VideCorSpoon
 
  1  
Reply Mon 20 Oct, 2008 10:34 pm
@jgweed,
Off hand, I remember that platonic forms are like this. Picture the perfect example of a bronze sphere. All things on earth are imperfect emulations of that perfect form but unfortunately to not possess the perfect nature of that perfect form. Though I'm pretty sure there is more to it than this.

Aristotle does indeed bash platonic theory of forms. Especially from what I remember in Book Zeta of the Metaphysics. I'll have to look that up.. been a while since I picked up the metaphysics and Plato.
Theaetetus
 
  1  
Reply Mon 20 Oct, 2008 10:39 pm
@Pythagorean,
Here is a perfect video about Plato's theory of the forms. Enjoy!

YouTube - plato - The cave
0 Replies
 
Anthrobus
 
  1  
Reply Tue 21 Oct, 2008 03:45 am
@jgweed,
Under no circumstance whatsoever do FORMS manifest as physical objects. Listen to Parmenides, but and that if the SMALL would exist and gave of a part of itself, the part would be smaller than the SMALL, the SMALL would then have to grow smaller than the part, and at the same time would have to grow larger than itself, as nothing could be smaller than the SMALL, and if you would then have re-attached the part taken away from the SMALL to the SMALL, the SMALL would have to then grow larger and smaller than itself, and at one and the same time : and as nothing can grow larger and smaller than itself, and at one and the same time... the consistency of the FORM - that it is what it is - would be lost...FORMS do not participate in physical existence : they are FIXED entities...your understanding of FORMS is incorrect. Aristotle is not the master of FORMS...
0 Replies
 
jgweed
 
  1  
Reply Tue 21 Oct, 2008 04:12 am
@Pythagorean,
Aristotle's discussion of Plato's Forms must be given some weight for two reasons. First, he was a philosopher of no mean intellect, and presumably would have thus be in a better position to understood the position than many contemporaries. Second, and most importantly, he was an important pupil of Plato himself; as such, he would have had an intimate knowledge of the doctrine through lectures and discussions with Plato that might not be adequately reflected in the extant Dialogues.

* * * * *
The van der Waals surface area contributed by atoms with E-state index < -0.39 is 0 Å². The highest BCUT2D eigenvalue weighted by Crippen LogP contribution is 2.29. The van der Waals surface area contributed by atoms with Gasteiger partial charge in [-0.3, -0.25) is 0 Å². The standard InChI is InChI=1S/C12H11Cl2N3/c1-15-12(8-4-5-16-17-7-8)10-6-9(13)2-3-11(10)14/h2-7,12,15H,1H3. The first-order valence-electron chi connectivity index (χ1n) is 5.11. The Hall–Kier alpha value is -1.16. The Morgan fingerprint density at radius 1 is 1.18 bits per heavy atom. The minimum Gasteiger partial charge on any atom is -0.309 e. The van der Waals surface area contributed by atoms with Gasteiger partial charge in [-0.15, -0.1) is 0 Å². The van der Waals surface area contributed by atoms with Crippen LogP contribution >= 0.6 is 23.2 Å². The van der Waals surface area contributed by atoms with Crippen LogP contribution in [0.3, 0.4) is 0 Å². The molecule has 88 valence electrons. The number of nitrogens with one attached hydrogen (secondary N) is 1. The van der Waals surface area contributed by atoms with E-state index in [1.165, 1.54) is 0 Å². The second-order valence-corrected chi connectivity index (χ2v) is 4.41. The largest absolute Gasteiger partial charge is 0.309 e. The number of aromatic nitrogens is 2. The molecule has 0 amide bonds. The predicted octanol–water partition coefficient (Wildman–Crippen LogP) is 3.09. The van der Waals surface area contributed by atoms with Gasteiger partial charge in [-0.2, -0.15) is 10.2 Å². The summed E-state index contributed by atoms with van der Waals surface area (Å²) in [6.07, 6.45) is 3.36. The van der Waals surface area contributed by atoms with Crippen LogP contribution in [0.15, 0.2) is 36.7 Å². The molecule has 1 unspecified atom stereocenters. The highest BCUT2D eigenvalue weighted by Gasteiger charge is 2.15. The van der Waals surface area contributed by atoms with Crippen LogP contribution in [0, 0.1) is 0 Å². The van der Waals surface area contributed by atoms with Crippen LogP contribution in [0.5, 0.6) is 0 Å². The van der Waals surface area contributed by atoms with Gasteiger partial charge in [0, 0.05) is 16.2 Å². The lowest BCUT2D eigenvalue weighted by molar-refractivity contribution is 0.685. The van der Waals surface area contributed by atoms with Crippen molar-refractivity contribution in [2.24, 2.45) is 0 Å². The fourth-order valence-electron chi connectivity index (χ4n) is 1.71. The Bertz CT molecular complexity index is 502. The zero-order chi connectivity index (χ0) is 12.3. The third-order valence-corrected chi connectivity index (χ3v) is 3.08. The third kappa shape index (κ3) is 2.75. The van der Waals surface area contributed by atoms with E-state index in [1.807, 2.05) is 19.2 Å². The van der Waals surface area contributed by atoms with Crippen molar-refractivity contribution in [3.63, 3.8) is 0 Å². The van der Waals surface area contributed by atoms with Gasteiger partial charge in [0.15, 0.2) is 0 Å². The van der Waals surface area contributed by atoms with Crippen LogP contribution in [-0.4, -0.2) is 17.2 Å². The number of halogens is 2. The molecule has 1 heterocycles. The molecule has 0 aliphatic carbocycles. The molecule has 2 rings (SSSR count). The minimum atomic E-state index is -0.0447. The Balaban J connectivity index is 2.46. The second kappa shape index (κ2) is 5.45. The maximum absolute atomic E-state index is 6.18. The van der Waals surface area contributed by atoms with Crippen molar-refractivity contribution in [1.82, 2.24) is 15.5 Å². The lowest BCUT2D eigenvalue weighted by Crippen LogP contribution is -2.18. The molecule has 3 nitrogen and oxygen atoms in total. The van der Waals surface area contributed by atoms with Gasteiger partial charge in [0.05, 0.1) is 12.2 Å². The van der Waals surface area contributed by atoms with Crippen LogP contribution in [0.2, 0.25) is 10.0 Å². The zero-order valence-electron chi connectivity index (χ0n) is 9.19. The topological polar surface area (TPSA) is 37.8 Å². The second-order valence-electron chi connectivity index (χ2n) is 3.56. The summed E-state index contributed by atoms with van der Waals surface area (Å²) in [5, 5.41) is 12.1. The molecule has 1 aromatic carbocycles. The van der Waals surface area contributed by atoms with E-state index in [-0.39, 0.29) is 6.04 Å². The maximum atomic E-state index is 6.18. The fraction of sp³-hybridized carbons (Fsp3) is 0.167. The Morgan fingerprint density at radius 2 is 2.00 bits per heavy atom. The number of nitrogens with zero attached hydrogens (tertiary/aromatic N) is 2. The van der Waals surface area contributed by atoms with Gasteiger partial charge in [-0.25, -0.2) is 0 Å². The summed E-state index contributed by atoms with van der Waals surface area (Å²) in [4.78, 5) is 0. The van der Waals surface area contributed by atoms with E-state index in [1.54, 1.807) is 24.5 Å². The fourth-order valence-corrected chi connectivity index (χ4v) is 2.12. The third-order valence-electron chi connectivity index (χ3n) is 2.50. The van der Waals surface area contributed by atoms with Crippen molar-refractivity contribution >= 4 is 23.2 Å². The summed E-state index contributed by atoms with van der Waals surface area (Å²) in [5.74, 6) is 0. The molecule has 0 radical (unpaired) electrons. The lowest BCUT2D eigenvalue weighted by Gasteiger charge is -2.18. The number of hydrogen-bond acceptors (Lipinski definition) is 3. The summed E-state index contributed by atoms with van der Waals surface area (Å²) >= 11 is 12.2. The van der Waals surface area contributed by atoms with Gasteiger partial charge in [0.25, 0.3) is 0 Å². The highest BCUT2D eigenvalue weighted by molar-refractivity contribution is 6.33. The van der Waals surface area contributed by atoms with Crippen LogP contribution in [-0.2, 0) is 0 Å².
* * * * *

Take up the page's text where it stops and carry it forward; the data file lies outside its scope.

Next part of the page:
Indeed, the middle period dialogue Parmenides might be seen as reflecting at least in part such discussions between Plato and Aristotle,as well as other students, where Parmenides presents (in the first part, 130a-134e) some objections to the theory, and Plato-Socrates is unable to answer these satisfactorily (at least when the dialogue was composed) in the mysterious second part of the dialogue. It is interesting to compare Plato's position in this dialogue with what seems to be a revision in his thinking---some might even go so far as to say it is a new direction--- in the Sophist.
Khethil
 
  1  
Reply Tue 21 Oct, 2008 05:03 am
@jgweed,
I think this theory is interesting, titillating and significant as a ancient philosophical precept. But... that's about it.

P.S: Oh, and thanks for posting the cave-video. I've always gotten a kick out of that analogy/parable. It's been a long time
Anthrobus
 
  1  
Reply Tue 21 Oct, 2008 05:44 am
@VideCorSpoon,
Take the example of the BRONZE SPHERE : it would be perfectly SMOOTH in the ETHEREAL REALM, but in the physical realm it would have a slight INDENTATION. Now within that SLIGHT INDENTATION there would be another fractal like INDENTATION, and within that fractal like INDENTATION another again, and so on ad infinitum...who then could say that the BRONZE SPHERE has participated in the physical realm. The TRUTH is that it has not, and cannot. A series of infinite fractal like indentations do not and never can even approximate to the PERFECTLY SMOOTH...
0 Replies